Study Finds Young Adults Not Following the News

Posted on July 16, 2007

The New York Times reports that a new study has found that today's teens and young adults are not keeping up with the news.
In fact, most teenagers and adults 30 and younger are not following the news closely at all, the report, titled "Young People and News," concluded. It is based on a national sample of 1,800 Americans that included teenagers, young adults aged 18 to 30 and older adults.

Thomas Patterson, a professor of government and the press at Harvard who conducted the survey, said that young people today do not make an appointment with news every day the way older adults do.

"We found that most young adults don't have an ingrained news habit," he said. "Most children today, when watching television, are not watching the same TV set that their parents are watching. So even if their parents are watching the news every day, the children are likely to be in another room watching something else and aren't acquiring the news habit."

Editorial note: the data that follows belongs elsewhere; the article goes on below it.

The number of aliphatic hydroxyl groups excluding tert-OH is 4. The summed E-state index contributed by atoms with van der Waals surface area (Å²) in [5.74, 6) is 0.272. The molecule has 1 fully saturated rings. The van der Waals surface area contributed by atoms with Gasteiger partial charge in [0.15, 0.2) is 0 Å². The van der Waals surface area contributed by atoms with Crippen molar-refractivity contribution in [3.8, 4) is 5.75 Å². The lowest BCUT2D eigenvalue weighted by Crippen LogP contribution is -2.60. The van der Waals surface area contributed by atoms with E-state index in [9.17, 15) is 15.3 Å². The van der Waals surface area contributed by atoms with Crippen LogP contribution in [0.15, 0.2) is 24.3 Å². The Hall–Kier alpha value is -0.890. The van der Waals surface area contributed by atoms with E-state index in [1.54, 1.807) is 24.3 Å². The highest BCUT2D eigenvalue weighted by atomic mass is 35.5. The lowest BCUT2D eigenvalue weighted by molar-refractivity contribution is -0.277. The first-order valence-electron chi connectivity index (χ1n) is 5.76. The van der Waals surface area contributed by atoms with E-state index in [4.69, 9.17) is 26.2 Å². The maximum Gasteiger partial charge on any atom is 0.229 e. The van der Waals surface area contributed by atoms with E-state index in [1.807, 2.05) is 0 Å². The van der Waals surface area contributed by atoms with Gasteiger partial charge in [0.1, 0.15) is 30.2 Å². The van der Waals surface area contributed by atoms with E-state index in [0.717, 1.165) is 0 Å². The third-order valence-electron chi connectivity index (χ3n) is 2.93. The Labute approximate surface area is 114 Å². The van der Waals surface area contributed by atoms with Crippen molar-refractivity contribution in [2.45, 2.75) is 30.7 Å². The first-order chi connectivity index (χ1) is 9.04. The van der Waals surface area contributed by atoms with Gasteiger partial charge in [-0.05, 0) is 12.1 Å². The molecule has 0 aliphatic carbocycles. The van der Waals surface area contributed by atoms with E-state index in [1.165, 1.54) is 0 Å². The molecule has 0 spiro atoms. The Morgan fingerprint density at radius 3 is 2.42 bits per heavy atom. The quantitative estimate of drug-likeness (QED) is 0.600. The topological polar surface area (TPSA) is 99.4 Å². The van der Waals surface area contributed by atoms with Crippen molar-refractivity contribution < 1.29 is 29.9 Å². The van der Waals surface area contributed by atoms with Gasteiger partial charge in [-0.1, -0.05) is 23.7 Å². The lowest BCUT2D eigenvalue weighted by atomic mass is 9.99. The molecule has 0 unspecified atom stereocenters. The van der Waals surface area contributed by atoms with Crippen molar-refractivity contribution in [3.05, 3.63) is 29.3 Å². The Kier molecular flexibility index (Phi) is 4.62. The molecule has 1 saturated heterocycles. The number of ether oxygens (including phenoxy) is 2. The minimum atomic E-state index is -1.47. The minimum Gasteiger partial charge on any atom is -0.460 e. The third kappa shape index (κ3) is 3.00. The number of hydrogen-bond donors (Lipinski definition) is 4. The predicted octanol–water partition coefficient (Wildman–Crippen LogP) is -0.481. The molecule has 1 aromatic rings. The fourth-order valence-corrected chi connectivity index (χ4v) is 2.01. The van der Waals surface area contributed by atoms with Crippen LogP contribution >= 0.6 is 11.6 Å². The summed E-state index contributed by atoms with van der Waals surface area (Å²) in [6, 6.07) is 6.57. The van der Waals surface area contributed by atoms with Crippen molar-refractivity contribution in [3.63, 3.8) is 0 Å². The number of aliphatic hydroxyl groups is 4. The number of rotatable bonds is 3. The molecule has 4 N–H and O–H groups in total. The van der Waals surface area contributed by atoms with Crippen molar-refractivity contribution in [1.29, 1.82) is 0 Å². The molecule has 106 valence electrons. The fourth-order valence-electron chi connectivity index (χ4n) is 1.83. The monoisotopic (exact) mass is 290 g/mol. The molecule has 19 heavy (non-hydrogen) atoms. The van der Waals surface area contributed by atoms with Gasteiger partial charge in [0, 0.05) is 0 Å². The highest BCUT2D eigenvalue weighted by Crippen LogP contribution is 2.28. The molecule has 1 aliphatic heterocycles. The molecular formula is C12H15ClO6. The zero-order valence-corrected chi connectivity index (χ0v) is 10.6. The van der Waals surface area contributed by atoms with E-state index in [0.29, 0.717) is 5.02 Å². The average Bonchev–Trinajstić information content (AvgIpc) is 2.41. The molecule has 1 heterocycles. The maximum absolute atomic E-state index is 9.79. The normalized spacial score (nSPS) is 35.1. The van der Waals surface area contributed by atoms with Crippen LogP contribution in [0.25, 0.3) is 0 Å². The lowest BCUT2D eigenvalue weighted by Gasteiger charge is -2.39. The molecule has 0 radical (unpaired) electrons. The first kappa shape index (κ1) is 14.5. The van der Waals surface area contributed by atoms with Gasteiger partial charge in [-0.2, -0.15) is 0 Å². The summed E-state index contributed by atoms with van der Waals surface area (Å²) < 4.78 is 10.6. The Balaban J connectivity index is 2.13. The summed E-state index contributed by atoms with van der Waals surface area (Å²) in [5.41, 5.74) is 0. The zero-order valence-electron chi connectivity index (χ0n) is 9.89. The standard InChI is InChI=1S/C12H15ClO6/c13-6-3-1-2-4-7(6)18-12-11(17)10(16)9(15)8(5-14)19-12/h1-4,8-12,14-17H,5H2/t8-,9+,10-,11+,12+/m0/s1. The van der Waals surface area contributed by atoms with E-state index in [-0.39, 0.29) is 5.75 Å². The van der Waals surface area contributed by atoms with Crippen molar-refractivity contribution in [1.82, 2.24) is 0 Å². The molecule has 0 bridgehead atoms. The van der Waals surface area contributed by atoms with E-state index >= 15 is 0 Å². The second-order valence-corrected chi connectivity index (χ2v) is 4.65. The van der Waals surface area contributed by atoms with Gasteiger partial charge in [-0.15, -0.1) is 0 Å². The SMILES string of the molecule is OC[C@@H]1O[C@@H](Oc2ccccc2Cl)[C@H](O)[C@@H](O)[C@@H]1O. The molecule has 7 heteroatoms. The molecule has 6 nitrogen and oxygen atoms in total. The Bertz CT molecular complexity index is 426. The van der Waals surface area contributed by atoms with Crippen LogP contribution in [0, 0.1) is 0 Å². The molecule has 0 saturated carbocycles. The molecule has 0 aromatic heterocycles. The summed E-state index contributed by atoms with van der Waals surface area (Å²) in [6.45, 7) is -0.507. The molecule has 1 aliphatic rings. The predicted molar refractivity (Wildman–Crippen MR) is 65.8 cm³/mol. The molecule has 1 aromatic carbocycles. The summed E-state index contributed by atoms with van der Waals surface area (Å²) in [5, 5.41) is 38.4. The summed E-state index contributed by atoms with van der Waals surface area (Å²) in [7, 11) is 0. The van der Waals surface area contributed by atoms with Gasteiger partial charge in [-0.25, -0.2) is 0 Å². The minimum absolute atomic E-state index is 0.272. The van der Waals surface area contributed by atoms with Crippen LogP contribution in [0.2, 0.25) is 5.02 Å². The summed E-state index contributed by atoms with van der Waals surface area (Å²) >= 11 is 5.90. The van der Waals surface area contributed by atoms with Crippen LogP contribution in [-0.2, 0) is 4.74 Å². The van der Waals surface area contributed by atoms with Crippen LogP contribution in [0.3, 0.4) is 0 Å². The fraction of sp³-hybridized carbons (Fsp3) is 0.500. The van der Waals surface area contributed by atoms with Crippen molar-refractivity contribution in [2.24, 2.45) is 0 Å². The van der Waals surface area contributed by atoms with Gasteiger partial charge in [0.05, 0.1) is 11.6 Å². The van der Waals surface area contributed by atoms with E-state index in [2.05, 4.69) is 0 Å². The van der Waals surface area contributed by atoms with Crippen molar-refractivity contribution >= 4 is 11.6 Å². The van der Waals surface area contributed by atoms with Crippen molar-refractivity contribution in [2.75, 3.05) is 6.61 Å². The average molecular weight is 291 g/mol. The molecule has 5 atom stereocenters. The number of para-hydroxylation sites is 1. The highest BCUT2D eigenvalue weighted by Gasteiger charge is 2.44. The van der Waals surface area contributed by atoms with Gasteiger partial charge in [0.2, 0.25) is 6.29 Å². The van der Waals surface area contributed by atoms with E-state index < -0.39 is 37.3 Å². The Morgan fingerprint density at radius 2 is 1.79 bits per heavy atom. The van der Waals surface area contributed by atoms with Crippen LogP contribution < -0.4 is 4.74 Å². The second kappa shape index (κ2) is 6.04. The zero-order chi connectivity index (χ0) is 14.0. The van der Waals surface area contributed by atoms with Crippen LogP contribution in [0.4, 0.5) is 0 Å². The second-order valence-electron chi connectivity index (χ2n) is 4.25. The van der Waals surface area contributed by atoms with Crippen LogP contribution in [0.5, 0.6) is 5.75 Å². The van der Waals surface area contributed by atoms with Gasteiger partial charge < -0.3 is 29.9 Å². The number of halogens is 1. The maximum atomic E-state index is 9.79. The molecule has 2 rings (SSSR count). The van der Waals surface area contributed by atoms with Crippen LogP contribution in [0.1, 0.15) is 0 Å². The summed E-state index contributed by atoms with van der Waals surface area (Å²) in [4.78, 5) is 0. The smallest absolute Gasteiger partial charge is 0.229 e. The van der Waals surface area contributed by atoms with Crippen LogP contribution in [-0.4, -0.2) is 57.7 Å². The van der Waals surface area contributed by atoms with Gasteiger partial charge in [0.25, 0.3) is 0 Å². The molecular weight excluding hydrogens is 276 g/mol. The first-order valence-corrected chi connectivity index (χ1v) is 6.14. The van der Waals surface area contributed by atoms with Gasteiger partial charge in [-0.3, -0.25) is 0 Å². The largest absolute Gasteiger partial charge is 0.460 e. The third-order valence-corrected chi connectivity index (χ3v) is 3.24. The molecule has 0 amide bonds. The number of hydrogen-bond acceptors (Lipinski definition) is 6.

The survey went a step further to see what the respondents meant when they said that they did pay attention to the news. Those results, especially among the younger groups, were equally discouraging for the news industry, said Alex S. Jones, the director of the Shorenstein Center.
According to the study television is the place that teens, young adults and older adults said they first hear about news stories. Internet was ranked higher as the first source of news for teens and young adults. 28% of teens said their first news source was "another person." This came pretty close to television which came in at 41% for teens.

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